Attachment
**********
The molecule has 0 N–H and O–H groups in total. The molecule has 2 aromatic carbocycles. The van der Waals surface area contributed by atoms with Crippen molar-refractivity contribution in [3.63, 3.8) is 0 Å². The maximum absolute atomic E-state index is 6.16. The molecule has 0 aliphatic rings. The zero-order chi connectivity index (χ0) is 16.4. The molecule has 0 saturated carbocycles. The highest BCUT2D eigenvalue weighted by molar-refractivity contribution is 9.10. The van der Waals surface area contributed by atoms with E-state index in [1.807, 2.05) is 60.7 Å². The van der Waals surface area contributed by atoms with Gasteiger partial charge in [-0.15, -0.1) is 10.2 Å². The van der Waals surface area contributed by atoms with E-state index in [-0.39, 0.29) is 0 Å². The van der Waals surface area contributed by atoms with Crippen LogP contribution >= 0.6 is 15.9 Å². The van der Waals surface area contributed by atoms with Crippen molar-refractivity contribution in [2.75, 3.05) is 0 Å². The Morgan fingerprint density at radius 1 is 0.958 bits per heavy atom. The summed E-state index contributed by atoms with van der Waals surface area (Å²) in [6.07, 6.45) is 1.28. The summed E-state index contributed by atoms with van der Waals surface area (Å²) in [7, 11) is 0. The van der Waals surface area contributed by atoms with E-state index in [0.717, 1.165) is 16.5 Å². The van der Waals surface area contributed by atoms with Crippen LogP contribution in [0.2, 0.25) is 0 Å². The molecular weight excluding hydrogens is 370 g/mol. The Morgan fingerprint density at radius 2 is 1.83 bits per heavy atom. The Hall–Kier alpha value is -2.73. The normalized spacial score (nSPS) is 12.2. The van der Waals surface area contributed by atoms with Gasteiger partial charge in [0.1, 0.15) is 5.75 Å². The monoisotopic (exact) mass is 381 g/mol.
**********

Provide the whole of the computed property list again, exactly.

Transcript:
The molecule has 0 N–H and O–H groups in total. The molecule has 2 aromatic carbocycles. The van der Waals surface area contributed by atoms with Crippen molar-refractivity contribution in [3.63, 3.8) is 0 Å². The maximum absolute atomic E-state index is 6.16. The molecule has 0 aliphatic rings. The zero-order chi connectivity index (χ0) is 16.4. The molecule has 0 saturated carbocycles. The highest BCUT2D eigenvalue weighted by molar-refractivity contribution is 9.10. The van der Waals surface area contributed by atoms with E-state index in [1.807, 2.05) is 60.7 Å². The van der Waals surface area contributed by atoms with Gasteiger partial charge in [-0.15, -0.1) is 10.2 Å². The van der Waals surface area contributed by atoms with E-state index in [-0.39, 0.29) is 0 Å². The van der Waals surface area contributed by atoms with Crippen LogP contribution >= 0.6 is 15.9 Å². The van der Waals surface area contributed by atoms with Crippen molar-refractivity contribution in [2.75, 3.05) is 0 Å². The Morgan fingerprint density at radius 1 is 0.958 bits per heavy atom. The summed E-state index contributed by atoms with van der Waals surface area (Å²) in [6.07, 6.45) is 1.28. The summed E-state index contributed by atoms with van der Waals surface area (Å²) in [7, 11) is 0. The van der Waals surface area contributed by atoms with E-state index in [0.717, 1.165) is 16.5 Å². The van der Waals surface area contributed by atoms with Crippen LogP contribution in [0.2, 0.25) is 0 Å². The molecular weight excluding hydrogens is 370 g/mol. The Morgan fingerprint density at radius 2 is 1.83 bits per heavy atom. The Hall–Kier alpha value is -2.73. The normalized spacial score (nSPS) is 12.2. The van der Waals surface area contributed by atoms with Gasteiger partial charge in [0.1, 0.15) is 5.75 Å². The monoisotopic (exact) mass is 381 g/mol.